Meet the French horse rider, 2016 Olympic gold and silver medalist in team and individual eventing, as he talks about his career and shares his most special place, in images and words.
Like his brothers and sisters, Astier learned to ride at a young age. He wasn’t a very talkative boy, but loved animals and wanted to understand each one. He had a competitive streak, though. Weekends were spent competing in riding events, and cross-country was the discipline he enjoyed most. Successes came in quick succession: four-star events, agronomic studies in Purpan (Toulouse) and an Equine Management degree in England. In 2009 he met the horse Piaf de B’Neville, his future partner at the Rio Games. Horse riding is a way of life and choosing a horse is much like falling in love. Today, at the age of 27, Astier is ranked sixth in the world. He rides and trains about ten horses for their owners, all hoping their investment will pay off. Like a virtuoso violinist entrusted with a Stradivarius, he does not own all of his mounts, but forges a close, complementary relationship with each, so as to form the best team on the day. He admires Mark Todd, Andrew Nicholson and William Fox-Pitt, but he owes much to Marie-Reine Périé, his first instructor, who told him, “Dressage is not about forcing, but about persuading.”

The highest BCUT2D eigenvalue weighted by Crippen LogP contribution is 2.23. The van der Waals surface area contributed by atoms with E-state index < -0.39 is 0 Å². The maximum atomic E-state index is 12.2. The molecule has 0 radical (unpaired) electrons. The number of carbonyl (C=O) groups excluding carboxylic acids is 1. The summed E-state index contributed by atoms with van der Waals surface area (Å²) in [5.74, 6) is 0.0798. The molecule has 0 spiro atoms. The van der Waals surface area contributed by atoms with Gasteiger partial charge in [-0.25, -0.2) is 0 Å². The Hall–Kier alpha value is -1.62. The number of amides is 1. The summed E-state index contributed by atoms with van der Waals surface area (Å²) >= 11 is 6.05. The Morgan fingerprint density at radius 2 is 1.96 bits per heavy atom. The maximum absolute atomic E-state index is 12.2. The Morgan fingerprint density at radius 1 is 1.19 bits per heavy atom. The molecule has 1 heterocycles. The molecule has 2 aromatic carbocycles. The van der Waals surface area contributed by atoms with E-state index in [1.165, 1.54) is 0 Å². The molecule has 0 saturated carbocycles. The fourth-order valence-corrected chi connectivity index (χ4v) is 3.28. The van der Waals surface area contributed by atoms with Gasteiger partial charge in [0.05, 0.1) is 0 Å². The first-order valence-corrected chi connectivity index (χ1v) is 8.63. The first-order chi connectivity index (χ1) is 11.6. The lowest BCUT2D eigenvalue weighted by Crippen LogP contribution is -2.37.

“The place where I feel most at home … is my grand parents’ house near Alençon [in Normandy]. It’s an old hunting lodge called Les Noyers, and it’s been in my mother’s family for about a hundred years. Sometimes we take a boat out on the moat, and there are fine big trees growing in the five- or six-hectare garden. It’s where the whole family meets up.” [Astier is the youngest of five children, and has twelve nieces and nephews.]
Merci à Ronan et Sixtine, ses neveu et nièce, pour ce dessin.